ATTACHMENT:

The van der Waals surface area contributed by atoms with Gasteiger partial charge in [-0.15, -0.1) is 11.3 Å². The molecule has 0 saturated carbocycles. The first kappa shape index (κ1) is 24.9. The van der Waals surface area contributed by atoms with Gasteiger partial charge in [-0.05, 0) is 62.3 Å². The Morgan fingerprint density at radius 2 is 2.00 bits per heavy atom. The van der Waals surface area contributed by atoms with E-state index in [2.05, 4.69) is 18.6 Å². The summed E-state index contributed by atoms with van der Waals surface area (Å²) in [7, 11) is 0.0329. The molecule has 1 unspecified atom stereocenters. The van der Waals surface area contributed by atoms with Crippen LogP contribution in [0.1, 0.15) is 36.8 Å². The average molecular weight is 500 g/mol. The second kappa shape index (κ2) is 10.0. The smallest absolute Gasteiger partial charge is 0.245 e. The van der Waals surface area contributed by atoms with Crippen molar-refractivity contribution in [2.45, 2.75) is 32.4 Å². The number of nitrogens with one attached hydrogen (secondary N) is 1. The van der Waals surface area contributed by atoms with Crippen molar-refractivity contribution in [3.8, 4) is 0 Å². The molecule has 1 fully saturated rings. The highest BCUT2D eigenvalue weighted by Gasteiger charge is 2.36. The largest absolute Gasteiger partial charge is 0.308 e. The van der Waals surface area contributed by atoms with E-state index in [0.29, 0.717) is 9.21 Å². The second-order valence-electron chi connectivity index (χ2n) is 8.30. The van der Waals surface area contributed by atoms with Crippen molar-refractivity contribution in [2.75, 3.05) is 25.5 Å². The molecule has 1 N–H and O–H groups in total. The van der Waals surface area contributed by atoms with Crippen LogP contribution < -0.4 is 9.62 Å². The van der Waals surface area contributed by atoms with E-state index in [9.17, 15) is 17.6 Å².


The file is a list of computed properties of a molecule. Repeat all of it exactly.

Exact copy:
The van der Waals surface area contributed by atoms with Gasteiger partial charge in [-0.15, -0.1) is 11.3 Å². The molecule has 0 saturated carbocycles. The first kappa shape index (κ1) is 24.9. The van der Waals surface area contributed by atoms with Gasteiger partial charge in [-0.05, 0) is 62.3 Å². The Morgan fingerprint density at radius 2 is 2.00 bits per heavy atom. The van der Waals surface area contributed by atoms with E-state index in [2.05, 4.69) is 18.6 Å². The summed E-state index contributed by atoms with van der Waals surface area (Å²) in [7, 11) is 0.0329. The molecule has 1 unspecified atom stereocenters. The van der Waals surface area contributed by atoms with Crippen LogP contribution in [0.1, 0.15) is 36.8 Å². The average molecular weight is 500 g/mol. The second kappa shape index (κ2) is 10.0. The smallest absolute Gasteiger partial charge is 0.245 e. The van der Waals surface area contributed by atoms with Crippen molar-refractivity contribution in [2.45, 2.75) is 32.4 Å². The number of nitrogens with one attached hydrogen (secondary N) is 1. The van der Waals surface area contributed by atoms with Crippen molar-refractivity contribution in [3.8, 4) is 0 Å². The molecule has 1 fully saturated rings. The highest BCUT2D eigenvalue weighted by Gasteiger charge is 2.36. The largest absolute Gasteiger partial charge is 0.308 e. The van der Waals surface area contributed by atoms with E-state index in [0.29, 0.717) is 9.21 Å². The second-order valence-electron chi connectivity index (χ2n) is 8.30. The van der Waals surface area contributed by atoms with Crippen molar-refractivity contribution in [2.75, 3.05) is 25.5 Å². The molecule has 1 N–H and O–H groups in total. The van der Waals surface area contributed by atoms with Crippen LogP contribution < -0.4 is 9.62 Å². The van der Waals surface area contributed by atoms with E-state index in [9.17, 15) is 17.6 Å².